Mental health community supports Obama’s orders
BY Teresa Auch Schultz firstname.lastname@example.org January 16, 2013 6:20PM
Updated: February 19, 2013 2:22PM
Local officials say they don’t know what effect improving mental health might have on gun violence, but they support any effort that puts an emphasis on an area they say greatly needs it.
President Barack Obama’s list of 23 executive actions to help combat gun violence included several that would help enhance mental health services in the country. Barbara Layton, executive director of National Alliance on Mental Illness Porter County, said that inclusion was a “great thing.”
“Anything that brings to the forefront the lack of mental health treatment is important,” Layton said.
The orders include creating mental health parity, clarifying the scope of mental health services under Medicaid and creating a dialogue on mental health among federal departments.
Elliott Miller, director of marketing and development at Portage-based Porter-Starke Services, said the orders sound like they are a step in the right direction.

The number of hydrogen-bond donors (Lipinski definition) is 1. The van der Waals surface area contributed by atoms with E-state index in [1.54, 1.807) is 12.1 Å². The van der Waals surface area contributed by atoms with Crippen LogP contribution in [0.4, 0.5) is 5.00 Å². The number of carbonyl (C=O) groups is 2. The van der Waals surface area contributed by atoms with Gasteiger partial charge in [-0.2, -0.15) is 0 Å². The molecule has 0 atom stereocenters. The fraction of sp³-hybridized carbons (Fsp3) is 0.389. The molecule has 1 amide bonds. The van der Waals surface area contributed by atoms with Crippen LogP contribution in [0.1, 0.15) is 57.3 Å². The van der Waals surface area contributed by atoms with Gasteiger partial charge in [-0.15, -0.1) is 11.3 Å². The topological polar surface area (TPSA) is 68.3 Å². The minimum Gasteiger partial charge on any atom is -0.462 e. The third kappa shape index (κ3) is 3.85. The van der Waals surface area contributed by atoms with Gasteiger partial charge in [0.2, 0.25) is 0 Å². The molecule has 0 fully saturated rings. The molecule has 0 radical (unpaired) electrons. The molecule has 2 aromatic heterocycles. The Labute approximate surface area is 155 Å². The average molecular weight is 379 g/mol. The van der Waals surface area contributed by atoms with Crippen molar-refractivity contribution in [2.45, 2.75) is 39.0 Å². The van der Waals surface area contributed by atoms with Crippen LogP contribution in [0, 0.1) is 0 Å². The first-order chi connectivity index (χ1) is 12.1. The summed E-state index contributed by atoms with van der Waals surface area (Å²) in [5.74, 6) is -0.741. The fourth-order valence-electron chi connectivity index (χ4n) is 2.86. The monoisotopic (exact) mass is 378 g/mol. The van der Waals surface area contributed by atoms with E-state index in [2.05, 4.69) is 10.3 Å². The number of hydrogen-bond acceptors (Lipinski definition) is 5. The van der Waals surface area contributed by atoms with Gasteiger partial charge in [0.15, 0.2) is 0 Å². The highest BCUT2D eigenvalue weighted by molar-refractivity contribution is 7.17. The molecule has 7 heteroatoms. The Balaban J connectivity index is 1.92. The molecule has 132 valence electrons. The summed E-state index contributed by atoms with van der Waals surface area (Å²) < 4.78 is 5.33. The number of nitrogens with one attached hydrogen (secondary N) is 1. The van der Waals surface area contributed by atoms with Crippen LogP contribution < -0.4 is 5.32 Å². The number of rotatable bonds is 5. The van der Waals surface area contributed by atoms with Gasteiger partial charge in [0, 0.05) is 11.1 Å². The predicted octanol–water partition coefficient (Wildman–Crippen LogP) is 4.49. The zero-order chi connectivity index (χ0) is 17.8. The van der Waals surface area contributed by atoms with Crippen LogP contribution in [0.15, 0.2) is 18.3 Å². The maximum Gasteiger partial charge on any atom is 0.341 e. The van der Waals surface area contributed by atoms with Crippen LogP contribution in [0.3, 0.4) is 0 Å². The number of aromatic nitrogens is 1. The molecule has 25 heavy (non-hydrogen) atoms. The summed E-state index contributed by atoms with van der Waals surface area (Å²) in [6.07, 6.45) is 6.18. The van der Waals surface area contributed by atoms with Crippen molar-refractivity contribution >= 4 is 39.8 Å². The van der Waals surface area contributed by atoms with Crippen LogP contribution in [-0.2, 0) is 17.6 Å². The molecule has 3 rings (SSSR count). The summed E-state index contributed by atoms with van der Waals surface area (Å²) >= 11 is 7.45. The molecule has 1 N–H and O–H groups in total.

“It’s good that mental health is involved in that discussion,” Miller said.
Although most people suffering from mental health issues are not violent, the country should still work to make sure the small group that might become violent gets help, he said.
Layton said she hopes the orders eventually mean real benefits for the local community, especially through parity. She said her group already works with police officers to train them on dealing with mentally ill people. Police, she said, know to take mentally ill people to a hospital for evaluation. However, there usually aren’t enough hospital beds for them, so they’re released back home, something that happened to Layton’s own son.
“He’s definitely a danger to himself and to others, but we have no place to put him now,” she said of the situation.
Mental health patients also often find their insurance companies will cover only some medications, even though people react differently to each one and might need ones that aren’t covered.
“They need to be consistent,” she said. “We need this mental health parity.”